John 11:1-45 16 Then Thomas (also known as Didymus) said to the rest of the disciples, “Let us also go, that we may die with him.” Thomas fascinates me! He always seems to be a beat behind, or maybe he was just a strong pessimist, “Oh, well, if we’re going to Bethany, we’re all gonna die!” Then again, he might have been the bravest one in the bunch, ready to die with his Master and friend. Later on (John 14:5), Jesus is telling them – in the Last Discourse, “Don’t worry. Everything will be alright. You know where I’m going. I’ll come back and get you.” Thomas pops up again and says, “How can we know where you are going? We don’t know where you are going so how can we know the way?” And of course Thomas is most famous for saying, “I won’t believe he’s back until I see him for myself.” Thomas wasn’t in the Cenacle – the Upper Room – when Jesus first appeared to the 11 after his resurrection, and so he got stuck with the moniker “Doubting Thomas.” Odd that he should doubt Jesus was resurrected because he had been a witness to the resurrection of Lazarus. He stood there with Jesus, Mary and Martha, and all the other mourners as Jesus, his heart stirred emotion and tears in his eyes, and he shocked them all with what he said.

38 Jesus, once more deeply moved, came to the tomb. It was a cave with a stone laid across the entrance. 39 “Take away the stone,” he said.

Everybody there went, “What?!?! It is not a good idea to move that stone. It’s going to smell really bad, and … you don’t really want to do that now. You should have come a week ago when he got sick and you could have healed him, but now, it’s too late. He’s rotting away in his grave.” Jesus must have given them quite a look before he turned toward the tomb where Lazarus had been placed. He told Martha straight out, “Did I not tell you that if you believe, you will see the glory of God?” Somebody, maybe several people, maybe even Thomas (although there’s no way to know for sure who moved the stone) had the courage to lift that stone out of the way. Then The Moment:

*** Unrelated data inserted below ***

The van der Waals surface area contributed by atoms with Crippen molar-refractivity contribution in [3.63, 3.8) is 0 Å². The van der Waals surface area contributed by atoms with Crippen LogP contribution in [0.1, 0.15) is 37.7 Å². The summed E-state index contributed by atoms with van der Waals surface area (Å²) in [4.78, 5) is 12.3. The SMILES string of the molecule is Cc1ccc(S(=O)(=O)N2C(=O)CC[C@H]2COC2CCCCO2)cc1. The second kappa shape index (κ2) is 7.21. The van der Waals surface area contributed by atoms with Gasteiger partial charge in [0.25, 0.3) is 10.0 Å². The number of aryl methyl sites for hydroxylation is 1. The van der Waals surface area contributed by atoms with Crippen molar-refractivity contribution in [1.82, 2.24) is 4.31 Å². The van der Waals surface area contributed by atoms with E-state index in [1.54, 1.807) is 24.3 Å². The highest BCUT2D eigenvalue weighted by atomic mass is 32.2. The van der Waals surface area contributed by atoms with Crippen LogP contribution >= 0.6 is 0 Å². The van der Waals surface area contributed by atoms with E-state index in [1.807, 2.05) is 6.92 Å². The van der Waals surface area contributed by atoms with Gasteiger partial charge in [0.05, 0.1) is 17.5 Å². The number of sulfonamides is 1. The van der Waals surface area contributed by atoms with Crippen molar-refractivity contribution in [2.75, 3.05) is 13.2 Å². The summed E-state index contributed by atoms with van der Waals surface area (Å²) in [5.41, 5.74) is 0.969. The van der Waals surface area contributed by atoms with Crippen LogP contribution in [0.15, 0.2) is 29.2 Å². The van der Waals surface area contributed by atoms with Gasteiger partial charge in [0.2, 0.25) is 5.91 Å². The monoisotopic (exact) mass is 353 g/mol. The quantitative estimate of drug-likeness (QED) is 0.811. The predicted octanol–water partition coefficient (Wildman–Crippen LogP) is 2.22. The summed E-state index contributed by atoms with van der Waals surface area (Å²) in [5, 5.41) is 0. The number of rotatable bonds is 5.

43 When he had said this, Jesus called in a loud voice, “Lazarus, come out!” 44 The dead man came out, his hands and feet wrapped with strips of linen, and a cloth around his face.

Lazarus, come forth!

Lazarus, come forth!

Lazarus came out of the tomb all wrapped up in the trappings of death. He came out to new life. He came out to fresh air, sunshine, solid ground, and within a short time – a few weeks, perhaps more – he and Jesus were reclining at the table enjoying a feast prepared by Martha and enjoying the fragrance of the ointment Mary was lovingly massaging into his feet. Jesus’ tender sympathy for these friends shows us the very human side of his person. His heart is deeply moved, and he groans inwardly because of their pain. He joins them in shedding tears, but he is also hearing the cries of the mourners and sees the impact the loss of Lazarus has on this tiny community of Bethany. Together they had shared in the joys of life, in the happiness of Jesus’ visits, and now they shared in the mourning, weeping, and immense sorrow of these two sisters who had lost their beloved brother, a brother who had entertained Jesus in his home. In fact, these sisters hoped and prayed that they would be reunited with their brother. They just did not expect it to happen that day!